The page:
Fig. 'I illustrates an upright blower and heater assembly wherein separate air forcing mechanisms are provided on a single blower-operating motor Il for supplying, respectively, low pressure air to the heater and high pressure air for fuel vaporization, etc. The air warmed by the heat exchange head is discharged upwardly in the position of the unit illustrated. The mechanism would, of course, be in a suitable cabinet and provided with a fuel supply and controls generally in accordance with the preceding description and showing hereof.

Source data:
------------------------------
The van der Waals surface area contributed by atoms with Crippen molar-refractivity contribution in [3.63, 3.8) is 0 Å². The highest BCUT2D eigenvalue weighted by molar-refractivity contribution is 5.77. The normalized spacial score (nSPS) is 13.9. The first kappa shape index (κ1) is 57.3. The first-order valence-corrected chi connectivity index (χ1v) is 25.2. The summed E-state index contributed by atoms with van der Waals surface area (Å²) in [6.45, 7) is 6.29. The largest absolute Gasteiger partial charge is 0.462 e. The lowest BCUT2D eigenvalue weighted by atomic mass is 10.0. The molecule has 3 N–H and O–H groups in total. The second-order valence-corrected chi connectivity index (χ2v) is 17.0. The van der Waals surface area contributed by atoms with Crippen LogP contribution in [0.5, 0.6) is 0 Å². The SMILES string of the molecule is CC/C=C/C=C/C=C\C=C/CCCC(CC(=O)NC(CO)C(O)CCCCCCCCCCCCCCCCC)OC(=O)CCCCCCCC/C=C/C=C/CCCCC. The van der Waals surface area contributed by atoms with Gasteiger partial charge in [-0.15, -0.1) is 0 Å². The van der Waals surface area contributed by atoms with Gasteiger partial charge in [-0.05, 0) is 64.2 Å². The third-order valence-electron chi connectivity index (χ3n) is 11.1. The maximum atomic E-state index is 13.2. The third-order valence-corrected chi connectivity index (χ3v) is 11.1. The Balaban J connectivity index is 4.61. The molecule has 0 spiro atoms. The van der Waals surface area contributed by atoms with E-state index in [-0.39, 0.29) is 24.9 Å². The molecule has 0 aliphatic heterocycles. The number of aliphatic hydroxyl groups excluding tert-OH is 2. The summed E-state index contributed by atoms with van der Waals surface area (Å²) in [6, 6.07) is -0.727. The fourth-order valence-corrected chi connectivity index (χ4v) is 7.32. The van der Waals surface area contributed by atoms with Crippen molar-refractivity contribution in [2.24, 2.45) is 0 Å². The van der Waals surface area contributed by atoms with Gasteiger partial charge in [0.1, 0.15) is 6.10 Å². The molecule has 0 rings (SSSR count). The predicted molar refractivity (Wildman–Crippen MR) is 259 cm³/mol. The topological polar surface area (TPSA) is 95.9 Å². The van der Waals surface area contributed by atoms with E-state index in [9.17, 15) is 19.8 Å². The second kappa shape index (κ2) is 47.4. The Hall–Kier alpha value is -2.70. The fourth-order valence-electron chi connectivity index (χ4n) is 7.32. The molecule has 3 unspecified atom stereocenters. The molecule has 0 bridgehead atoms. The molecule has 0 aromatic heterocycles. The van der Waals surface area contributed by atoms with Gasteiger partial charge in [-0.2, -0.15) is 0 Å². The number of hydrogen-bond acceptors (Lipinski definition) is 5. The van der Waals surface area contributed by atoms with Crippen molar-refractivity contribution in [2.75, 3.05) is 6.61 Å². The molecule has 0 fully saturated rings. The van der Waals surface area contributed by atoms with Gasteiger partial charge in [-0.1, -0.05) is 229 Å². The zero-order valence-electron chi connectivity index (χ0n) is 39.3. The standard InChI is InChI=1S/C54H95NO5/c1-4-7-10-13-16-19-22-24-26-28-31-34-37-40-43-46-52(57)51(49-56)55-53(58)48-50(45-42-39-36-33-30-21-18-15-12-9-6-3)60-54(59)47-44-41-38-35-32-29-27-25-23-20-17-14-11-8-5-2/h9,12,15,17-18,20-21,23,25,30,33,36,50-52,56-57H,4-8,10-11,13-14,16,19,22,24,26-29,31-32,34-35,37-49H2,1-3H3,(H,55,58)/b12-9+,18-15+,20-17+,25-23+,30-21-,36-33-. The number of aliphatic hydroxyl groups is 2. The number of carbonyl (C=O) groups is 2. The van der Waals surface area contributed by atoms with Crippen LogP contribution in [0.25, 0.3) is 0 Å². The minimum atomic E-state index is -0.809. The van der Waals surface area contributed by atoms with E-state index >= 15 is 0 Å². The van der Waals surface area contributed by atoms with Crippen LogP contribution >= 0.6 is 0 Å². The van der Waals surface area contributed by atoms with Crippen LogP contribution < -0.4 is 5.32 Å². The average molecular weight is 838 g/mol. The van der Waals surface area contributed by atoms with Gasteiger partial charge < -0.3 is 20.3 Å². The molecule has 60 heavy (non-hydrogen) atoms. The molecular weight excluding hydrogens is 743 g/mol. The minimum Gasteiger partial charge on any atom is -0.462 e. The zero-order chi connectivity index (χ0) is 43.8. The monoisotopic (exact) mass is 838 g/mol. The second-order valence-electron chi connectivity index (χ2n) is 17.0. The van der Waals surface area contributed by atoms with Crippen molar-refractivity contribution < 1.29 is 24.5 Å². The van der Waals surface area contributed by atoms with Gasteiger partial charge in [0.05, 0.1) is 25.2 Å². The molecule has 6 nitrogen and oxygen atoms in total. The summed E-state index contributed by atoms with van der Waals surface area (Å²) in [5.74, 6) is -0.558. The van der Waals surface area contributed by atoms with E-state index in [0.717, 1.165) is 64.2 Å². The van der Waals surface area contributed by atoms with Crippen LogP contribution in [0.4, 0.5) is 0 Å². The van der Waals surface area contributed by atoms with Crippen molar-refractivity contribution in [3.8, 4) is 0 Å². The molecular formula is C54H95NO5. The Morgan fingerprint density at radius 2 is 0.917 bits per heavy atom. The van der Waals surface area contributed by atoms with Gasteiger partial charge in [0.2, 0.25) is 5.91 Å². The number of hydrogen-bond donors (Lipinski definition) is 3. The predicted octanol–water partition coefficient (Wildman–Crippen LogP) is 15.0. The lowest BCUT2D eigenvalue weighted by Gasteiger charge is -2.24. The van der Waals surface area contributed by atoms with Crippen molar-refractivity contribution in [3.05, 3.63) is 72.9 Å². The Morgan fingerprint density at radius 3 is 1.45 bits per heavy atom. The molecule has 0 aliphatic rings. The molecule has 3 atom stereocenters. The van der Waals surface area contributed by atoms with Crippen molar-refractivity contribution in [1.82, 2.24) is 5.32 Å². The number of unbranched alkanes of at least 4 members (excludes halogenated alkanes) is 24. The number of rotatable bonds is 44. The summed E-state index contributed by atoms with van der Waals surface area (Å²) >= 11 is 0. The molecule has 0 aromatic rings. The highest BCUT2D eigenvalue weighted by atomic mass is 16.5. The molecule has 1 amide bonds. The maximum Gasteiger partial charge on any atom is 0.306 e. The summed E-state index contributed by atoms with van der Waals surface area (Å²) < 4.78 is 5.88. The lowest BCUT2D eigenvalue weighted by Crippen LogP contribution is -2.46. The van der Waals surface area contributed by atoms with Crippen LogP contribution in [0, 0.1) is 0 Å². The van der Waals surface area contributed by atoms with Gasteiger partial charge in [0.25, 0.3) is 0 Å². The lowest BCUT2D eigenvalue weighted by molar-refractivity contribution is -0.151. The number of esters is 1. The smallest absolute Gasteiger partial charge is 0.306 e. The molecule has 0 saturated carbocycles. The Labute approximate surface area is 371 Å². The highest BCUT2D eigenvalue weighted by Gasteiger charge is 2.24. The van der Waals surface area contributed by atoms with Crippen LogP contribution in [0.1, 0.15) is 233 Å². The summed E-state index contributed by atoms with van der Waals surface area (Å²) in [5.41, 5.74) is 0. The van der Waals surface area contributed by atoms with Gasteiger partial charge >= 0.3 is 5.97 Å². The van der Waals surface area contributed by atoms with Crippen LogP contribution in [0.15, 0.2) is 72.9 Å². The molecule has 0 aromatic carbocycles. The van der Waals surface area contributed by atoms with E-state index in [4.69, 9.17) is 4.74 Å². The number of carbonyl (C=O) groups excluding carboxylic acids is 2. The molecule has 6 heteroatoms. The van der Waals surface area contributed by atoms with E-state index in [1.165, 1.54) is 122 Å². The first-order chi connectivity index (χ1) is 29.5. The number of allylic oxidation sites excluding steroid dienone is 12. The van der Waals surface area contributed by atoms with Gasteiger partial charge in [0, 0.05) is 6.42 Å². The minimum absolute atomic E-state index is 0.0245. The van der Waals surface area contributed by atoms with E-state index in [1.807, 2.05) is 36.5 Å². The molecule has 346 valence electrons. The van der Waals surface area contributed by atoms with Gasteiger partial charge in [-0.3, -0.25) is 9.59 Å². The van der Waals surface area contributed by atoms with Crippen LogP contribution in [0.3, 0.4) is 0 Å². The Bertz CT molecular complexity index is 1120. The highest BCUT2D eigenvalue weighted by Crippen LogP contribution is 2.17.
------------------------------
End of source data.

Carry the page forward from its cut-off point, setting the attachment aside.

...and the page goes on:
In Fig. 7 the air cleaner is omitted from the illustration but may be used, for example. across the main inlet (not shown) to the heater cabinet. Air is admitted to the blower casing l5 between its ends as through a series of openings 18. The opcasing 15 centrally thereof, and one end of the motor drive shaft operates a multi-stage centrifugally acting blower two stage high pressure air blower of conventional 'form in an end casing section or portion 11 of the unit for supplying relatively high pressure air as through the duct 23 for vaporizing and/or feeding fuel as already described. The upper end of the casing 15 contains an axial-flow type fan 18 connected to the upper end of the motor shaft. A set of xed radially arranged, spaced apart plates or vanes 19, with their principal planes' vertically disposed, and being distributed uniformly around the motor shaft axis in vertical alignment with the fan blades, straightens the air currents delivered by the radial fan for projecting said currents in lineal paths through the heater head casing 26 past the burner tubes 33 which can be substantially as previously described except for being in the same horizontal plane. The arrangement according to Fig. 7 in event of using a rapidly r0- tating radial fan 'I8 may, if it is desired or necessary to reduce noise of operation, require that the plates or vanes 19 be streamlined or (e. g.) rounded and blunted on their lower edges as by an upwardly turned liange extending along the lower edge of each vane. The vane strips can be folded into a more elcient stream line section if desired.